By keeping within their budget and investing wisely, pentacles people are able to secure a comfortable old age, financially at least. This is not so for those who live a life symbolised by the reversed pentacle.
When reversed, the pentacle shows that your desires are greater than your financial means, and to continue to live this way you will need to borrow money. Because a reversed pentacle lifestyle takes a short term view, no thought is given to how you might repay the monies borrowed along with the interest charged without increasing your income. This means that you effectively increase your expenses (the current expenses and your loan repayments) in order to maintain your lifestyle.
Mature pentacles people understand that to ease financial hardship there are only two real choices.
- to decrease your expenses while maintaining your income
- to increase your income without increasing your expenses.
It is easy to slip into a downward spiral when the pressure of debt is constantly weighing upon your mind. As a result of feeling burdened by the need to work hard without apparent reward, you buy a trinket – to cheer yourself up. Maybe a candle, a pair of shoes, a bottle of champagne or a mobile phone; no pain is experienced after the purchase because it was paid via your credit card. This is the same credit card which is causing you to have to work so hard for past, long forgotten purchases, which were also supposed to cheer you up.
Often this spiral of debt is the result of poor training around money, coupled with the ‘have it all now’ mentality. When Susan selected four reversed pentacles cards in a seven card layout regarding finances she admitted that she owed $33,000 on credit cards at 18% interest per annum. Interest payments alone on this debt were $5,940 per year or $495 per month.
Unable to survive on her current income, Susan was increasing her credit card debt every year. As her debt levels increased, her stress multiplied until she was unable to sleep at night. She was a burnt-out 34 year old, biting her short brittle nails between selecting cards. Taking the short term view, Susan sold her low mileage four year old car, replacing it with a 12 year old model to use the difference to reduce her debts. When the second-hand car began to break down, repairs were charged to her credit cards. Soon repairs to her car were costing more than car payments for her four year old car which had only seven monthly payments to go before she owned it outright.
There’s obviously a fortune to be made by renting money to those who cannot live within their means. The less reliable you are with repayments, the worse your credit rating. The worse your credit rating the more interest you have to pay when borrowing money. The more interest you have to pay, the less money you have left over for living.
While working part time and studying at university, Nathan had rent and bills to pay, which made him feel trapped. Although he knew that it was only a temporary situation, he regularly spent money on electronic gadgets to cheer himself up. He had the latest mobile phone, MP3 recorder, palm pilot and yet he still felt stuck.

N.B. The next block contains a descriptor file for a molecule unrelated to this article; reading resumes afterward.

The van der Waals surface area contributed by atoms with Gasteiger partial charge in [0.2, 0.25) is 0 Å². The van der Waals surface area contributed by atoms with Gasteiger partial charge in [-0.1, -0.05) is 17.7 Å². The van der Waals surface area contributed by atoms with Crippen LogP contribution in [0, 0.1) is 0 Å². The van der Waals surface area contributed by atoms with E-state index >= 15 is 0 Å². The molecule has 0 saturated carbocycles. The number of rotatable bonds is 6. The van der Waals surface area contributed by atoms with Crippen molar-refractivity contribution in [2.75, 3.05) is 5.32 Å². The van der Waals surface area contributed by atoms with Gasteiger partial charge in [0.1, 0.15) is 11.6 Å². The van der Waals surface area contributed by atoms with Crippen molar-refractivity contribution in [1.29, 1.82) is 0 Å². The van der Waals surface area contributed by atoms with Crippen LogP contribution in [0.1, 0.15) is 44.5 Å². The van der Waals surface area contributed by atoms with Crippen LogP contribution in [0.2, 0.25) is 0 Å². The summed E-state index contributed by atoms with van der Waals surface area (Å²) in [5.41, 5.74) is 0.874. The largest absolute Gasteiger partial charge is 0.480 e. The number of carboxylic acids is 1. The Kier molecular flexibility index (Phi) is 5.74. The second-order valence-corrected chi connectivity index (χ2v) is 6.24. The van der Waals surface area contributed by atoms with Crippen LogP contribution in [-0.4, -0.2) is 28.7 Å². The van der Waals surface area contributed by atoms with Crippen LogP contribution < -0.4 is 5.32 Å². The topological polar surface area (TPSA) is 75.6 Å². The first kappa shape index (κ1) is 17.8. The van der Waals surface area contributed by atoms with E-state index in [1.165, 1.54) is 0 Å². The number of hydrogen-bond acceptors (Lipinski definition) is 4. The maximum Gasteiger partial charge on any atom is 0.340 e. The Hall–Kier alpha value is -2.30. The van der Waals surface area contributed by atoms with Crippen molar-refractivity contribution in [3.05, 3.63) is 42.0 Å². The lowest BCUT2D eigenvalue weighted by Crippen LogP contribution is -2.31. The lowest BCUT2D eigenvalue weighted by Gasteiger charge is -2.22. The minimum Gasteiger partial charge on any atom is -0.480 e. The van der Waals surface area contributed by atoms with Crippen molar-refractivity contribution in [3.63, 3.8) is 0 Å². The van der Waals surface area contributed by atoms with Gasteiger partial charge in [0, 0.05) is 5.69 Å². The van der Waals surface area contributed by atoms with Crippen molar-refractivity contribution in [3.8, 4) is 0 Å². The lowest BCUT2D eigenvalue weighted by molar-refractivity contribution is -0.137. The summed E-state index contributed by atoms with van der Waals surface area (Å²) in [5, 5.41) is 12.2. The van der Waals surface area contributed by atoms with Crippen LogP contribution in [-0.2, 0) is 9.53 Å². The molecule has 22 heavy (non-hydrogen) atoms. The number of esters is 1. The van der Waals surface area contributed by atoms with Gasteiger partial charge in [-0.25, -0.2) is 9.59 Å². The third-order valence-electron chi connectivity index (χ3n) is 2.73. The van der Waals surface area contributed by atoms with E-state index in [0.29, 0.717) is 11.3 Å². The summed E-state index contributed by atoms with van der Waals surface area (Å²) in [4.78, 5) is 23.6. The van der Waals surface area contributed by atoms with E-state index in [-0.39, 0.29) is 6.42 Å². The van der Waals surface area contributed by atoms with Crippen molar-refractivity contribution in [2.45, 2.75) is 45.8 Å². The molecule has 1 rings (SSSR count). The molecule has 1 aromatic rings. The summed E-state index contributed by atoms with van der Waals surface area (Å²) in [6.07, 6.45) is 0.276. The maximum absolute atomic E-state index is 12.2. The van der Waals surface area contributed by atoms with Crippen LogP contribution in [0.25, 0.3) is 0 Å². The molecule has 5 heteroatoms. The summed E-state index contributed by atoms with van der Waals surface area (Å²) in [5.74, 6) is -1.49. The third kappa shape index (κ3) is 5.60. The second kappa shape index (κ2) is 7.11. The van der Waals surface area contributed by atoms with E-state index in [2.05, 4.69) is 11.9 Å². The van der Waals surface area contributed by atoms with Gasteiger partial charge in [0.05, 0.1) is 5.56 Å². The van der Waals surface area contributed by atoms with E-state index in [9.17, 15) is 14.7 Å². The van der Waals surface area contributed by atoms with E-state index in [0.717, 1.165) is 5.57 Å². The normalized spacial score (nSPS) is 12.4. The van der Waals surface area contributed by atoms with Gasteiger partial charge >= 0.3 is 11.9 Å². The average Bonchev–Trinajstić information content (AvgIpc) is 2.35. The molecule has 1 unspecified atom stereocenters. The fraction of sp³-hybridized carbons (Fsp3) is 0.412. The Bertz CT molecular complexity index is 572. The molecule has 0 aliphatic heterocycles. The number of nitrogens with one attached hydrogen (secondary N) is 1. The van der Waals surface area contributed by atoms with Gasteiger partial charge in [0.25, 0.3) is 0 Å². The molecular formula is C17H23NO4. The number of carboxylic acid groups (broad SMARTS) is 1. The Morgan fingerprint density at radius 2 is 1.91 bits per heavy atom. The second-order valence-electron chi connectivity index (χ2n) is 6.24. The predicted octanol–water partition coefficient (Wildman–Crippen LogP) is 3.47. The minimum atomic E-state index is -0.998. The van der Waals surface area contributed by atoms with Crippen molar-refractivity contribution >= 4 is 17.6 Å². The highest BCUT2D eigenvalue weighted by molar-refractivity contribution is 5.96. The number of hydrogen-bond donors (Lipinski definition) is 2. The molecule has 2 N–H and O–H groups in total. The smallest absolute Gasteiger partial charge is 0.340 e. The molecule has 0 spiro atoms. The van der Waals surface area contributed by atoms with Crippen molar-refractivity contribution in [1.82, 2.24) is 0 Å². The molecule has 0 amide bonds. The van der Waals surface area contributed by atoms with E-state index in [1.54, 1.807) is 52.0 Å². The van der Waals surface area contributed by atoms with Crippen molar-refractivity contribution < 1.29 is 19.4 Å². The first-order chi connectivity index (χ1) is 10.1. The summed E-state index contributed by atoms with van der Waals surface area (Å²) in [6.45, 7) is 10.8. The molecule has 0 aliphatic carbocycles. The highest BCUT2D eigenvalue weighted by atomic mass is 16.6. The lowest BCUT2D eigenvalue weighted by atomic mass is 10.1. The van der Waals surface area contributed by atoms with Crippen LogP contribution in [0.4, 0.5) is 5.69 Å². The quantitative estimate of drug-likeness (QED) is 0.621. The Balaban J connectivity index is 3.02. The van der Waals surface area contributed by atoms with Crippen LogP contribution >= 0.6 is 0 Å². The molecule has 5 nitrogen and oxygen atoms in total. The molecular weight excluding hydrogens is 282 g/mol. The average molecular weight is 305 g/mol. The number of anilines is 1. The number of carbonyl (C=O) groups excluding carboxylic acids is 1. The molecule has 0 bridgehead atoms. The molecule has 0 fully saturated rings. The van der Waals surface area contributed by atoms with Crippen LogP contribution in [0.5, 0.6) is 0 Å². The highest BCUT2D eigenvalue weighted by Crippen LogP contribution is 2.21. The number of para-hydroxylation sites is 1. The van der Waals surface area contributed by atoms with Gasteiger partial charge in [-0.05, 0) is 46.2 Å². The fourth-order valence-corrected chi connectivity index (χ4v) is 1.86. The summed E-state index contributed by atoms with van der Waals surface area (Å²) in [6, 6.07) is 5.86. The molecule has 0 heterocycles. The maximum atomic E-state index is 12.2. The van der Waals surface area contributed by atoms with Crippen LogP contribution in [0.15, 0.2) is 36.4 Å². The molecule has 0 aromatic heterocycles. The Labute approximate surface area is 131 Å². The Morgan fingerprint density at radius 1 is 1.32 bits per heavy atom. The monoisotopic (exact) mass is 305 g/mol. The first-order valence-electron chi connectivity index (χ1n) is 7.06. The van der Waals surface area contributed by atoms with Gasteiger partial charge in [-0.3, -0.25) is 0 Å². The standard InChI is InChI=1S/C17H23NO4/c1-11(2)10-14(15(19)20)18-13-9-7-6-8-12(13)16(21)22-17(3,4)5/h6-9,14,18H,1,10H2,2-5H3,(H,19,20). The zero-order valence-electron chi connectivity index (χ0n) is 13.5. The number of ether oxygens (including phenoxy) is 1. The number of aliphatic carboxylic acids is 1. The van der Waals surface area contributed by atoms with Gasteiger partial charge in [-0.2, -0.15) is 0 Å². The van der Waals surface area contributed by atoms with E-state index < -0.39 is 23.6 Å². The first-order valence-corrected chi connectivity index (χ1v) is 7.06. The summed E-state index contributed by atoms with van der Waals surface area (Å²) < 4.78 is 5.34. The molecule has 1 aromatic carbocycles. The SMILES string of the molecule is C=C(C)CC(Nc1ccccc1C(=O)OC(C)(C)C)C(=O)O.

An aunt died and left him a sum of money and overnight his attitude changed.
“I can walk into an electronics shop and walk around without the desire to buy anything,” he explained in amazement. “I like what I see but I don’t actually need to own it all.” Nathan had recognised that his need to purchase gadgets had previously been based on his fear that he was powerless. Suddenly having enough money to purchase anything he desired negated the fear and diminished his desire. He had discovered one of the secrets which Pentacles people instinctively understand; the secret to money is to have some.
He then needed to learn another financial fundamental; that your hard earned money needs to be put to work to earn more money. In the ensuing 24 months Nathan lost $22,000 to wild ‘investments’ which were essentially unsecured loans to friends and acquaintances. In doing this he learned another secret to keeping money; that money which arrives without you having to be disciplined will leave without you being disciplined. ‘Easy come; easy go.’
“Perhaps the wages of sin is debt,” I mused as he detailed the outflow of money from his pockets.
To see if you are living a financial life which resembles an upright or a reversed pentacle ask yourself the following questions.
- Looking back over the past 24 months, how many ‘had to have’ purchases seem pointless now?
- How many of those major purchases might you have lived without or bought when they were on sale?
- Do you regularly pay full price for towels, bed linen or clothing when these items are routinely sold at 35 % off during bi-annual sales?
- If you were unable to work for any reason, how long could you financially sustain your current lifestyle? For many people this is measured in weeks. For those who have mastered financial discipline, it can be measured in years.
- Do you have any positive ways to reward yourself for working hard which don’t involve spending money? These might include an afternoon spent snorkelling, watching a favourite DVD borrowed from a friend or a luxurious soak in a hot bath.
Living within your means needn’t restrict you to a life of denial, especially if you take the longer term view that small sacrifices now can make for financial stability in years to come. In retirement it may mean the difference between renting a small villa in a retirement complex, or owning the entire complex and living well on income from the rented villas.